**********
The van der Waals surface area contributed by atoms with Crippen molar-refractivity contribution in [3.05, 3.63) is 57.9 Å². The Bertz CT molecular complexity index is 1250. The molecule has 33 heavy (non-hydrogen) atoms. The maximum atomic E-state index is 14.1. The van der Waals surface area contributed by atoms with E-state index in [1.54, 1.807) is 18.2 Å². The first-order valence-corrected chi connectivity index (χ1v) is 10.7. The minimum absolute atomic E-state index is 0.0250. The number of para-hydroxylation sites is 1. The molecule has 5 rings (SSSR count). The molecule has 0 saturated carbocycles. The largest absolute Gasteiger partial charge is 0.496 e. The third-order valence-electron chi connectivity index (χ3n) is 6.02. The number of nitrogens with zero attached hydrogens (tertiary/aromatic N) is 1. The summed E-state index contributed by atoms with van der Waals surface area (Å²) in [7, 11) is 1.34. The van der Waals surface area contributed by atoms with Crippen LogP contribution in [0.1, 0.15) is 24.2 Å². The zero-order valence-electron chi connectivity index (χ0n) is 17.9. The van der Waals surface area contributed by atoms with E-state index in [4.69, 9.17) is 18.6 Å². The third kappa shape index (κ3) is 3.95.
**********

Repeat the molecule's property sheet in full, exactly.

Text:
The van der Waals surface area contributed by atoms with Crippen molar-refractivity contribution in [3.05, 3.63) is 57.9 Å². The Bertz CT molecular complexity index is 1250. The molecule has 33 heavy (non-hydrogen) atoms. The maximum atomic E-state index is 14.1. The van der Waals surface area contributed by atoms with E-state index in [1.54, 1.807) is 18.2 Å². The first-order valence-corrected chi connectivity index (χ1v) is 10.7. The minimum absolute atomic E-state index is 0.0250. The number of para-hydroxylation sites is 1. The molecule has 5 rings (SSSR count). The molecule has 0 saturated carbocycles. The largest absolute Gasteiger partial charge is 0.496 e. The third-order valence-electron chi connectivity index (χ3n) is 6.02. The number of nitrogens with zero attached hydrogens (tertiary/aromatic N) is 1. The summed E-state index contributed by atoms with van der Waals surface area (Å²) in [7, 11) is 1.34. The van der Waals surface area contributed by atoms with Crippen LogP contribution in [0.1, 0.15) is 24.2 Å². The zero-order valence-electron chi connectivity index (χ0n) is 17.9. The van der Waals surface area contributed by atoms with E-state index in [4.69, 9.17) is 18.6 Å². The third kappa shape index (κ3) is 3.95.